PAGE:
And oh, if someone wants to say that this is just Christians saying this, two non-Christian scholars, Maurice Casey and Bart Ehrman, have also written against Christ-myth nonsense.

Again, there’s a reason it’s considered nonsense.

In Christ,
Nick Peters

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9 Responses to “The Apostle’s Creed: I believe in Jesus”

  1. tildeb Says:

    Tacitus is seen as one of the greatest if not the greatest Roman historian. There is no reason to think that he uncritically shared a rumor and this is in fact something that a Christian would not write.

    Umm, not so fast.

    It is from Tacitus that we first encounter the term ‘Christian’… a term not used in Tacitus’ day. (We have evidence of the term ‘Nazarenes’ This is an interesting occurrence… considering that his original Annals were lost and we find this… unusual… language in the later copies you have quoted.

    In fact, we should – like any good historian – compare and contrast similar sources. Tacitus, writing ‘Histories’ Book 5, and specifically Chapters 8 – 10 describes Judea at the supposed time of Jesus. These chapters make no mention of the crucifixion of Jesus as mentioned in Annals. That’s red flag. They make no mention of Christians at all. Another red flag. They make no mention of miracles, or the dead rising from the ground, or Jerusalem in uproar at the arrival of Jesus. All red flags to us, the amateur historians. How much confidence should we place in a copy of Tacitus’ quotation you’ve used here? Well, I think there’s legitimate cause for caution. In addition, Tacitus was born 20 years after the death of Jesus and grew up in Southern France. Three of the four gospels were already written by the time he set about doing his annals (and we must remember that Mark – the first gospel – doesn’t include any mention of any resurrection… again, evidence that the copied Tacitus Annals may have been subject to… embelishment) so it’s reasonable to assume he could have easily heard of such a tale about Jesus.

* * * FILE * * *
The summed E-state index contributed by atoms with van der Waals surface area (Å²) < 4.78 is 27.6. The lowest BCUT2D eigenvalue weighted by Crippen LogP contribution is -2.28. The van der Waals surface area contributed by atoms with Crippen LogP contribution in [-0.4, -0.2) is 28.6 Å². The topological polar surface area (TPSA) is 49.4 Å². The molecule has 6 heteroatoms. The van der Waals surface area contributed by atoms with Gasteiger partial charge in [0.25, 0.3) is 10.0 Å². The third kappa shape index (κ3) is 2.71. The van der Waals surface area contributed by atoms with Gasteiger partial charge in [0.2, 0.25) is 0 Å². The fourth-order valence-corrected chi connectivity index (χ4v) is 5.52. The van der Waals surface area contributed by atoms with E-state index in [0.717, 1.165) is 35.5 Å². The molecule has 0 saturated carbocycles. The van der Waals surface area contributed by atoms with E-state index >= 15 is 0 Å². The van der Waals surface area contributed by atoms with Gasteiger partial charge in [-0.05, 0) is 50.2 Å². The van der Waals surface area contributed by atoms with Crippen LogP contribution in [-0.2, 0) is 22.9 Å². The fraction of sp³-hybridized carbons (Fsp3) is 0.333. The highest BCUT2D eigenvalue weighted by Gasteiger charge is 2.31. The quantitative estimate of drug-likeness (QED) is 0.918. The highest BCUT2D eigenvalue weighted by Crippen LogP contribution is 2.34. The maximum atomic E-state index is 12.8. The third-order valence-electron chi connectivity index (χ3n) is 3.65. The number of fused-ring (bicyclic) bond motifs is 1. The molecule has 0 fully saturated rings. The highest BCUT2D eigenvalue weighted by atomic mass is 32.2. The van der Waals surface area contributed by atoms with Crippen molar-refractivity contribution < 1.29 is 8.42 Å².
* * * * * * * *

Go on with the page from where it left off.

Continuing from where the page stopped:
So let’s compare.